In its 2008 endorsement of Barack Obama, the Los Angeles Times asked this question: Will Barack Obama and Joe Biden do more to reconstruct a culture of mutual regard, or will John McCain and Sarah Palin fare better?
And their predictable answer:
As a young politician in Illinois, Obama won admirers among both Democrats and Republicans, whites and blacks. His agenda today is far more Democratic than Republican, but he does not demonize his opponents.
Palin brought us “drill, baby, drill,” this year’s polarizing and vulgar bit of political speech. McCain then unleashed Palin to tear down Obama, and she responded by suggesting that Obama liked to “pal around” with terrorists. Palin’s boast that “the heels are on, the gloves are off” is just too embarrassing to warrant response.
On the question of who will best bind up this torn nation, we are far more troubled by what we know about McCain than what we don’t know about Obama. It is proper to admire McCain’s service to his nation — as a military man and as a senator — and he deserves our respect. On the question of who best can reunite us, however, we cannot put our faith in a man who has done so much to drive us apart.
So, the LA Times got the vapors over “drill baby drill” and described it as “polarizing and vulgar” and were so embarrassed by Palin’s comment “the heels are on, the gloves are off” that they were incapable of comment.
While I don’t claim to be a daily LA Times reader, I look forward to the editorial explaining they were wrong–that the politics of President Obama and his supporters are divisive and relies solely upon demonizing their opponents. From the debt limit to the government shutdown to Obamacare, Democrats have completely forgotten (if they ever knew) that this Republic was founded upon the principle that the opposition in each branch of government is not only to be respected, it’s absolutely necessary to the cause of liberty. And their rhetoric proves it:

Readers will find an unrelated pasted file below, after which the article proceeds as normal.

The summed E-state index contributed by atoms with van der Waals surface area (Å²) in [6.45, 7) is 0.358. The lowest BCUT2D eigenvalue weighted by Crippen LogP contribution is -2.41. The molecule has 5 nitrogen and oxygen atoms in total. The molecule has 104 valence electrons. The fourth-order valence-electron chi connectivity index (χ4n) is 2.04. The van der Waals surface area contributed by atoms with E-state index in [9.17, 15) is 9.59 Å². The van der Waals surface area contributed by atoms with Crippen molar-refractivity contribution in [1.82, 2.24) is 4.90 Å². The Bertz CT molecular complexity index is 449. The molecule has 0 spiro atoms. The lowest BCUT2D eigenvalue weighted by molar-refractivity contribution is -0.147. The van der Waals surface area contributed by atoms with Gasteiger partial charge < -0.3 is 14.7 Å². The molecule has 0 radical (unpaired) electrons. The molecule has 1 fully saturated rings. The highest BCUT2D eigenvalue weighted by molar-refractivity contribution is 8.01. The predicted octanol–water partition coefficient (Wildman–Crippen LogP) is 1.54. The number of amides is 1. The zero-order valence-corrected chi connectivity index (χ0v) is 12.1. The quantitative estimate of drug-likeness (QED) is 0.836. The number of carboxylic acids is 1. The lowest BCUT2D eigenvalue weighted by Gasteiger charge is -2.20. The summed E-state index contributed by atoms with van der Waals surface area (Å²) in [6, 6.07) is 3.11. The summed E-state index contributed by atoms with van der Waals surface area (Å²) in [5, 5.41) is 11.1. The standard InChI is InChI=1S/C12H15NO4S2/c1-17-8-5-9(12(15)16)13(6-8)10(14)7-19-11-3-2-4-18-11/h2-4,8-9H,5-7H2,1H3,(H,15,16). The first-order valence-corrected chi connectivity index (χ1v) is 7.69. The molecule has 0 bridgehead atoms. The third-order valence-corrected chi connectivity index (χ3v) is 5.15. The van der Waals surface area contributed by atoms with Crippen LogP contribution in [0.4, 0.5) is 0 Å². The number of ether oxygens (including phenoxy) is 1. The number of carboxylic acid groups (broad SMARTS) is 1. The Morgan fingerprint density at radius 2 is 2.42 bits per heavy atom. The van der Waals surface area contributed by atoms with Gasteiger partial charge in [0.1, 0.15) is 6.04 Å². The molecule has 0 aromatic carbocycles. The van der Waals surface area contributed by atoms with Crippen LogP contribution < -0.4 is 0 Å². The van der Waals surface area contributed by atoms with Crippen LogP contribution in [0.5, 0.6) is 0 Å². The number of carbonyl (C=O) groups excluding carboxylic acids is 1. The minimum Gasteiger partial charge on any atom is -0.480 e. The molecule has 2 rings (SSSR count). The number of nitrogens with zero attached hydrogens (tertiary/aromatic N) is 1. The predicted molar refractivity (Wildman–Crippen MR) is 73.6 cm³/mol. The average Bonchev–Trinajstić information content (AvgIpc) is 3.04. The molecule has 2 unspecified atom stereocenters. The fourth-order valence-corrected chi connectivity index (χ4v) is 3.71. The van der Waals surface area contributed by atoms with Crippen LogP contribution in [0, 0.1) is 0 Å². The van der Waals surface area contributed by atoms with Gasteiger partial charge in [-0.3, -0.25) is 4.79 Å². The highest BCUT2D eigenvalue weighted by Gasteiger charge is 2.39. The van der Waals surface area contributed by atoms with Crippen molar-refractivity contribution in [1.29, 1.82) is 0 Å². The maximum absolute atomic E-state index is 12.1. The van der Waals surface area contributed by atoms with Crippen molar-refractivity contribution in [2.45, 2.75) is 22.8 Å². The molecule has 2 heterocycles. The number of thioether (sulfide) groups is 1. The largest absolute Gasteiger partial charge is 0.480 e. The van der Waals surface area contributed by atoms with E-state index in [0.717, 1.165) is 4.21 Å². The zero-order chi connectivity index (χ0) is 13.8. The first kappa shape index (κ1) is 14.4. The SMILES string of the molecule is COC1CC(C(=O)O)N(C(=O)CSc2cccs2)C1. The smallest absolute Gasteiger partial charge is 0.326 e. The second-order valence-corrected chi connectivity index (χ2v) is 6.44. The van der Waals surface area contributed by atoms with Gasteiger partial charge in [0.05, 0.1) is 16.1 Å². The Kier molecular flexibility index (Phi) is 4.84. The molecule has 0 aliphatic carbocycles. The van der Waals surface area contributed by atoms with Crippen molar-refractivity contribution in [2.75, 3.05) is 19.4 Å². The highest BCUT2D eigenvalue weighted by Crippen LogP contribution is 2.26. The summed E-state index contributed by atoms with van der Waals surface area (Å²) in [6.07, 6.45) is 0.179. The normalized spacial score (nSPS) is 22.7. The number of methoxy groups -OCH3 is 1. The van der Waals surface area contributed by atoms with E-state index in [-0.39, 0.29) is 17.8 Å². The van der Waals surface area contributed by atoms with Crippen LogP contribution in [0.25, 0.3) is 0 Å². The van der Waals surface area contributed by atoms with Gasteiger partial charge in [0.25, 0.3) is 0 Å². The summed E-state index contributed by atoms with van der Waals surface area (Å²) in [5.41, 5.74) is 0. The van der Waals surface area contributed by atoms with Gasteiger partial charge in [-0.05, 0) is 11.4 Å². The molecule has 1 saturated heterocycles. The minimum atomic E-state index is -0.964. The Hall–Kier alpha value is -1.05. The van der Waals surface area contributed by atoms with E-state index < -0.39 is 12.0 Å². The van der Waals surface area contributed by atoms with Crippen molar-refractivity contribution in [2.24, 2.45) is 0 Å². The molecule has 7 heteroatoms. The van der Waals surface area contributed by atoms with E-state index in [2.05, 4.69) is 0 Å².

Personalizing every argument and proving once again that it’s all about him, Obama said about his opponents in Congress, “They’re focused on politics; they’re focused on trying to mess with me.”
From the always-entertaining Debbie Wasserman Schultz:
You have Republicans on the other side who are irrational and not playing with a full deck. Would you — if you didn’t like the redesign of your kitchen, would you burn the whole house down or would you try to make modifications to the kitchen? These people have come unhinged.
From Harry Reid, “We’re not going to bow to tea party anarchists who deny the mere fact that Obamacare is the law.” (Would someone please remind Sen. Reid that DOMA (Defense of Marriage Act) is also the law?)
From adviser Dan Pfeiffer, “What we’re not for is negotiating with people with a bomb strapped to their chest”.
When speaking of a possible government shutdown, former VP Al Gore said: “The only thing that describes it is political terrorism. Nice global economy you got there. Shame if we had to destroy it.”
The always-eloquent Senator from Maryland, Barbara Mikulski referred to supporters of Ted Cruz as “tea baggers”. And if she doesn’t know what that term means, my 86-year-old mother can explain it in detail. After hearing the term so many times on network TV she began to use it herself, until I put about 5 years on her odometer by giving her the definition.
It seems to me that mutual regard only runs one way. Democrats are not going to begin to play by rhetorical Marquess of Queensberry rules … why should they? No matter their lack of regard and their sometimes vile and violent rhetoric, they are never held to account by the media or their voters.
Quite frankly, I see no option but to put on my heels and take off my gloves, the opinion of the LA Times be damned.